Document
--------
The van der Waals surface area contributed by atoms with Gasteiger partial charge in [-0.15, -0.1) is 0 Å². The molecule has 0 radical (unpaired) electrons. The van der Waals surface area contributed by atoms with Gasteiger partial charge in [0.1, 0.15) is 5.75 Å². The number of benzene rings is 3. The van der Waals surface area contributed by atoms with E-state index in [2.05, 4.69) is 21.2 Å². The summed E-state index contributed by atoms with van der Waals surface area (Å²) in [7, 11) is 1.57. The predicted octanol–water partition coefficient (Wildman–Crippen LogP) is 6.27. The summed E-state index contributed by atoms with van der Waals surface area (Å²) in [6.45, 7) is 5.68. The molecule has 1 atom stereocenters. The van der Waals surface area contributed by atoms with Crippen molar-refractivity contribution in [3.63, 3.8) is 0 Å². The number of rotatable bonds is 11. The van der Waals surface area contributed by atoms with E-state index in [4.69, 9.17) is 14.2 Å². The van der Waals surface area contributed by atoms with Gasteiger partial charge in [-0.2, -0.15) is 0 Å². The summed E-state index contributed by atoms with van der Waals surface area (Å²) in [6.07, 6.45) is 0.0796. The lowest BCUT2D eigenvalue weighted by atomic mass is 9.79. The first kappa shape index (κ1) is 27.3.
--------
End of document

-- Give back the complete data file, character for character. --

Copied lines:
The van der Waals surface area contributed by atoms with Gasteiger partial charge in [-0.15, -0.1) is 0 Å². The molecule has 0 radical (unpaired) electrons. The van der Waals surface area contributed by atoms with Gasteiger partial charge in [0.1, 0.15) is 5.75 Å². The number of benzene rings is 3. The van der Waals surface area contributed by atoms with E-state index in [2.05, 4.69) is 21.2 Å². The summed E-state index contributed by atoms with van der Waals surface area (Å²) in [7, 11) is 1.57. The predicted octanol–water partition coefficient (Wildman–Crippen LogP) is 6.27. The summed E-state index contributed by atoms with van der Waals surface area (Å²) in [6.45, 7) is 5.68. The molecule has 1 atom stereocenters. The van der Waals surface area contributed by atoms with Crippen molar-refractivity contribution in [3.63, 3.8) is 0 Å². The number of rotatable bonds is 11. The van der Waals surface area contributed by atoms with E-state index in [4.69, 9.17) is 14.2 Å². The van der Waals surface area contributed by atoms with Gasteiger partial charge in [-0.2, -0.15) is 0 Å². The summed E-state index contributed by atoms with van der Waals surface area (Å²) in [6.07, 6.45) is 0.0796. The lowest BCUT2D eigenvalue weighted by atomic mass is 9.79. The first kappa shape index (κ1) is 27.3.